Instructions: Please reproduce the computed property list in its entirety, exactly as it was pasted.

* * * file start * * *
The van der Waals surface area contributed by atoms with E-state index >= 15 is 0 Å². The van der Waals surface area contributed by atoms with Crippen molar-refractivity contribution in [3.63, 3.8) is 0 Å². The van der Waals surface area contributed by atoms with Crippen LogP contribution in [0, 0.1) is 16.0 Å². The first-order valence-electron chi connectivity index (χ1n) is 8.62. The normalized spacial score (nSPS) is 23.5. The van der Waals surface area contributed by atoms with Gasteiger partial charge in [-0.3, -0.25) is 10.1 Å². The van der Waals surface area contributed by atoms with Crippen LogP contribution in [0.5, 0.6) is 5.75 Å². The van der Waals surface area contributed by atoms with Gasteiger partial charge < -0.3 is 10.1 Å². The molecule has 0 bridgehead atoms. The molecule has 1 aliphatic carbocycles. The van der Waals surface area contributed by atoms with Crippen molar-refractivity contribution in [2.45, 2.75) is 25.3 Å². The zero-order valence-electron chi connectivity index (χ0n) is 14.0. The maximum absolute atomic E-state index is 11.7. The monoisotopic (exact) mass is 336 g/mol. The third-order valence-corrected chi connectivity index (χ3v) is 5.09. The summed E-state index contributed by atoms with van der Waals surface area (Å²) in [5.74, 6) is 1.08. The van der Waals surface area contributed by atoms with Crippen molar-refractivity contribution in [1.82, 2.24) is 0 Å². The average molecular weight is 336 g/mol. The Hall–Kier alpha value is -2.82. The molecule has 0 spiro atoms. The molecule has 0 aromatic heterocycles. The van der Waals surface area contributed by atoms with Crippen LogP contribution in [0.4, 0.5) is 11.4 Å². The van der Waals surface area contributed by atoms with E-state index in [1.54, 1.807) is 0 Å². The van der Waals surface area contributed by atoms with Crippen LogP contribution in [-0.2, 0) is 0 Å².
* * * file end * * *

The van der Waals surface area contributed by atoms with E-state index >= 15 is 0 Å². The van der Waals surface area contributed by atoms with Crippen molar-refractivity contribution in [3.63, 3.8) is 0 Å². The van der Waals surface area contributed by atoms with Crippen LogP contribution in [0, 0.1) is 16.0 Å². The first-order valence-electron chi connectivity index (χ1n) is 8.62. The normalized spacial score (nSPS) is 23.5. The van der Waals surface area contributed by atoms with Gasteiger partial charge in [-0.3, -0.25) is 10.1 Å². The van der Waals surface area contributed by atoms with Crippen LogP contribution in [0.5, 0.6) is 5.75 Å². The van der Waals surface area contributed by atoms with Gasteiger partial charge < -0.3 is 10.1 Å². The molecule has 0 bridgehead atoms. The molecule has 1 aliphatic carbocycles. The van der Waals surface area contributed by atoms with Crippen molar-refractivity contribution in [2.45, 2.75) is 25.3 Å². The zero-order valence-electron chi connectivity index (χ0n) is 14.0. The maximum absolute atomic E-state index is 11.7. The monoisotopic (exact) mass is 336 g/mol. The third-order valence-corrected chi connectivity index (χ3v) is 5.09. The summed E-state index contributed by atoms with van der Waals surface area (Å²) in [5.74, 6) is 1.08. The van der Waals surface area contributed by atoms with Crippen molar-refractivity contribution in [1.82, 2.24) is 0 Å². The average molecular weight is 336 g/mol. The Hall–Kier alpha value is -2.82. The molecule has 0 spiro atoms. The molecule has 0 aromatic heterocycles. The van der Waals surface area contributed by atoms with Crippen LogP contribution in [0.4, 0.5) is 11.4 Å². The van der Waals surface area contributed by atoms with E-state index in [1.54, 1.807) is 0 Å². The van der Waals surface area contributed by atoms with Crippen LogP contribution in [-0.2, 0) is 0 Å².